The future of anti-aging is here and it’s looking good
Just as I finished reading Harvard scientist David Sinclair’s brilliant new book Lifespan: Why we age and why we don’t have to, I turned to see the November 2019 issue of Allure magazine again proclaiming “the end of anti-aging.” A remarkably youthful-appearing Sharon Stone graces the cover, over a title about “The glory of going gray,” though there’s nary a gray hair or even the hint of a wrinkle on the age-defying 61-year old. Allure first announced their campaign against the term “anti-aging” two years ago, but they got it wrong then and they don’t seem to have figured it out yet. Anti-aging is just getting going, and its future is bright.
Anti-aging is not a dirty word
The science of anti-aging is increasingly compelling. Once the province of quacks and snake oil peddlers, it has gone legit. Someone forgot to tell the editorial staff of Allure though; a year after they first announced a ban on the term in 2017, editor in chief Michelle Lee lauded it in an editorial letter. She touted the surge of support for their bold stance, from AARP to Britain’s Royal Society for Public Health. So since you brought it up again Allure, how is it working out? The April, 2019 edition features a list of “The 22 Best Neck Creams on the Market Right Now,” independently selected by Allure’s editors. Noting that the neck “is one of the first places on your body to show signs of aging,” the list includes “SkinCeuticals A.G.E. interruptor” and “BareMinerals Ageless Genius Firming & Wrinkle Smoothing Neck Cream.” They go on to point out that “the sun is the No. 1 culprit behind aging skin” and a “recent study found that sunscreen can actually help reverse (not just prevent) the signs of aging. Cool, huh?” Yes, very cool, unless you just said that anti-aging isn’t a thing. This month their recommendations included “Freeze 24-7 Anti-Aging Eye Serum.”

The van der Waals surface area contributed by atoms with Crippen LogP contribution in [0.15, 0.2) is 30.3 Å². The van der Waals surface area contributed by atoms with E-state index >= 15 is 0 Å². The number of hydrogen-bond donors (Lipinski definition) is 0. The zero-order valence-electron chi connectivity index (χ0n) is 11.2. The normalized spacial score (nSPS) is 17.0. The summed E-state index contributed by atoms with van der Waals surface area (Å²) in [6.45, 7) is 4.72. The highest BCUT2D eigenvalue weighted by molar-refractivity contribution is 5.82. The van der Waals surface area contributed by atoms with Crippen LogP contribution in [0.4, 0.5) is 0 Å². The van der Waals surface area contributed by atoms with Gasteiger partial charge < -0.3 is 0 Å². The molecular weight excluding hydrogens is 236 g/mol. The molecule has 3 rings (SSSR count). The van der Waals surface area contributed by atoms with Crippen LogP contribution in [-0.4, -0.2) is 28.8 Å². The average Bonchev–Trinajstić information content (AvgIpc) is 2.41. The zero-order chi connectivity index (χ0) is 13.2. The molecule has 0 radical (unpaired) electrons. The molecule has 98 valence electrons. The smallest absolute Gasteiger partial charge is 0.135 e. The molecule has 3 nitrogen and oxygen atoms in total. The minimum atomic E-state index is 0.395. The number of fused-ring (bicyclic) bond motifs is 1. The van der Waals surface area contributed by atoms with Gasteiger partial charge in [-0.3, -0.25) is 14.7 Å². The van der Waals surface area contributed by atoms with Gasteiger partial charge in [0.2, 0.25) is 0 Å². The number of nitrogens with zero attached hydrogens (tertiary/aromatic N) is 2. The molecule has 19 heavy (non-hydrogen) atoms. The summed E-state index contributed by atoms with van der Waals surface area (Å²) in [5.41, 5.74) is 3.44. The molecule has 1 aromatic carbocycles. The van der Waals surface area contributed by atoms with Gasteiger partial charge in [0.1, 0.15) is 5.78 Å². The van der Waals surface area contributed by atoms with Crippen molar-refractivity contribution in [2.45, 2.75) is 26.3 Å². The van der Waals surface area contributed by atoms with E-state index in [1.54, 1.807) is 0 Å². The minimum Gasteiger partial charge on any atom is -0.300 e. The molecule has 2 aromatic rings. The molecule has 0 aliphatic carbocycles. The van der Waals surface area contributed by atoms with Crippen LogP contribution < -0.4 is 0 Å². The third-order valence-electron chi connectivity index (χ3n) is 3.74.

Here’s what is not cool: Patting yourself on the back for being woke about ageism then filling your publication with ads showing models barely out of their teens. No wonder Allure has been accused of this whole thing being a cynical business decision, a tilt to younger readers who don’t care about anti-aging anyway. They might as well come out and say that while they give lip service to how valuable older people are, they expect them to step aside so they can sell lipstick to millennials. They’re confusing anti-aged with anti-aging.
Health and beauty both contribute to well-being
It is human nature to want to appear youthful and attractive. From a scientific perspective, anti-aging is about extending healthy lifespan; being healthy projects a more youthful and attractive appearance and vice-versa. You don’t have to be an ageless genius to understand that well-being derives from both. Allure still has a chance to get it right, but only if they take a long-term view. If Sinclair is correct (and I think he is – you should read his book), most of us will be living longer and healthier if the science pans out and we practice the right anti-aging strategies. The market for anti-aging products and beauty treatments aimed at an older demographic will expand commensurately. As it does, our desire to maintain a youthful, healthy appearance will remain, shall we say, alluring. Anti-aging isn’t ending any time soon.
Disclaimer: David A. Sinclair, Ph.D., co-Director of the Paul F. Glenn Center for the Biological Mechanisms of Aging at Harvard Medical School has endorsed my book Wine and Health: Making sense of the new science and what it means for wine lovers, the central theme of which is anti-aging. He called it “the best book ever written on the science of wine.”